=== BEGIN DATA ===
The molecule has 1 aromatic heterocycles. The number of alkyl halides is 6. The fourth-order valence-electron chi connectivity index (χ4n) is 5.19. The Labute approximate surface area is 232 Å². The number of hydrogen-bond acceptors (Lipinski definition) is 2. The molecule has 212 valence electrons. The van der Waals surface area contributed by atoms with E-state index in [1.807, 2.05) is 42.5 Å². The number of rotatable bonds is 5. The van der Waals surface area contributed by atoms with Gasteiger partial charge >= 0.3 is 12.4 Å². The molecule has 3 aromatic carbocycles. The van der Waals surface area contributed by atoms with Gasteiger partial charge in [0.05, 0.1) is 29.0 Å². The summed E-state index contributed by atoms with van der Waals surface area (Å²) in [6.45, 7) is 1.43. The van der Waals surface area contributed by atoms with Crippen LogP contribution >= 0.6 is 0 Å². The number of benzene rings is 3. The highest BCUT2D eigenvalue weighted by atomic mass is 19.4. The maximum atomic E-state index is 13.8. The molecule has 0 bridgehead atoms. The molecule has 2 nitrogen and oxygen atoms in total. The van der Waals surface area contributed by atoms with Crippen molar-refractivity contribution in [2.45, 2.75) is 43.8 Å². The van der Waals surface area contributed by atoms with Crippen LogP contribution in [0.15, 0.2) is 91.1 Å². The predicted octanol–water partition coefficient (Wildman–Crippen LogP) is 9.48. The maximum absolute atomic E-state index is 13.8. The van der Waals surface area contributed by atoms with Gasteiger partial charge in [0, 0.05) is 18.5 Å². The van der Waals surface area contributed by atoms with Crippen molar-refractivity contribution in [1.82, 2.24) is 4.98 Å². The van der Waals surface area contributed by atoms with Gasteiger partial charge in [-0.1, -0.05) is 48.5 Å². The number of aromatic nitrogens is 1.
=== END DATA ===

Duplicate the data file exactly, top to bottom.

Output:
The molecule has 1 aromatic heterocycles. The number of alkyl halides is 6. The fourth-order valence-electron chi connectivity index (χ4n) is 5.19. The Labute approximate surface area is 232 Å². The number of hydrogen-bond acceptors (Lipinski definition) is 2. The molecule has 212 valence electrons. The van der Waals surface area contributed by atoms with E-state index in [1.807, 2.05) is 42.5 Å². The number of rotatable bonds is 5. The van der Waals surface area contributed by atoms with Gasteiger partial charge >= 0.3 is 12.4 Å². The molecule has 3 aromatic carbocycles. The van der Waals surface area contributed by atoms with Gasteiger partial charge in [0.05, 0.1) is 29.0 Å². The summed E-state index contributed by atoms with van der Waals surface area (Å²) in [6.45, 7) is 1.43. The van der Waals surface area contributed by atoms with Crippen LogP contribution >= 0.6 is 0 Å². The number of benzene rings is 3. The highest BCUT2D eigenvalue weighted by atomic mass is 19.4. The maximum atomic E-state index is 13.8. The molecule has 0 bridgehead atoms. The molecule has 2 nitrogen and oxygen atoms in total. The van der Waals surface area contributed by atoms with Crippen molar-refractivity contribution in [2.45, 2.75) is 43.8 Å². The van der Waals surface area contributed by atoms with Crippen LogP contribution in [0.15, 0.2) is 91.1 Å². The predicted octanol–water partition coefficient (Wildman–Crippen LogP) is 9.48. The maximum absolute atomic E-state index is 13.8. The van der Waals surface area contributed by atoms with Gasteiger partial charge in [0, 0.05) is 18.5 Å². The van der Waals surface area contributed by atoms with Crippen molar-refractivity contribution in [1.82, 2.24) is 4.98 Å². The van der Waals surface area contributed by atoms with Gasteiger partial charge in [-0.1, -0.05) is 48.5 Å². The number of aromatic nitrogens is 1.